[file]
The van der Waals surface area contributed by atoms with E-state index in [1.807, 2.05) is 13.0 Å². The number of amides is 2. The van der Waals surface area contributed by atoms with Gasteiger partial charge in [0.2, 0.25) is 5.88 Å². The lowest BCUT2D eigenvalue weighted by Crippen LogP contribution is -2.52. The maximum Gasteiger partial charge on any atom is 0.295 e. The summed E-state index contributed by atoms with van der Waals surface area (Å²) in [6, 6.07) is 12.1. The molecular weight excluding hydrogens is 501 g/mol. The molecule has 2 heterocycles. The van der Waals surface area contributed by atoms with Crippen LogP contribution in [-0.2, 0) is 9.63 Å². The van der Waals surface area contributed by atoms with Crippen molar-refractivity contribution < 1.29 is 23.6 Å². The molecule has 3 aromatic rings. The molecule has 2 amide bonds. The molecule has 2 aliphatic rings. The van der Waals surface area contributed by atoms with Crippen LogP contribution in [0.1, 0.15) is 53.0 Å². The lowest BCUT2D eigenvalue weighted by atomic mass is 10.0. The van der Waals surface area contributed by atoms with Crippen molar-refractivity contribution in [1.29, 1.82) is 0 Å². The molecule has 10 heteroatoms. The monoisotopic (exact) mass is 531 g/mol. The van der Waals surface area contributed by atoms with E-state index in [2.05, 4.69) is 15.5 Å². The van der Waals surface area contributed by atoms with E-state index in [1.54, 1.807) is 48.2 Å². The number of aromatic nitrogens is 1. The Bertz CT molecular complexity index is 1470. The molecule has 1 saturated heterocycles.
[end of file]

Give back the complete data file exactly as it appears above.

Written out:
The van der Waals surface area contributed by atoms with E-state index in [1.807, 2.05) is 13.0 Å². The number of amides is 2. The van der Waals surface area contributed by atoms with Gasteiger partial charge in [0.2, 0.25) is 5.88 Å². The lowest BCUT2D eigenvalue weighted by Crippen LogP contribution is -2.52. The maximum Gasteiger partial charge on any atom is 0.295 e. The summed E-state index contributed by atoms with van der Waals surface area (Å²) in [6, 6.07) is 12.1. The molecular weight excluding hydrogens is 501 g/mol. The molecule has 2 heterocycles. The van der Waals surface area contributed by atoms with Crippen LogP contribution in [-0.2, 0) is 9.63 Å². The van der Waals surface area contributed by atoms with Crippen molar-refractivity contribution < 1.29 is 23.6 Å². The molecule has 3 aromatic rings. The molecule has 2 amide bonds. The molecule has 2 aliphatic rings. The van der Waals surface area contributed by atoms with Crippen LogP contribution in [0.1, 0.15) is 53.0 Å². The lowest BCUT2D eigenvalue weighted by atomic mass is 10.0. The van der Waals surface area contributed by atoms with Crippen molar-refractivity contribution in [1.29, 1.82) is 0 Å². The molecule has 10 heteroatoms. The monoisotopic (exact) mass is 531 g/mol. The van der Waals surface area contributed by atoms with E-state index in [2.05, 4.69) is 15.5 Å². The van der Waals surface area contributed by atoms with E-state index in [1.54, 1.807) is 48.2 Å². The number of aromatic nitrogens is 1. The Bertz CT molecular complexity index is 1470. The molecule has 1 saturated heterocycles.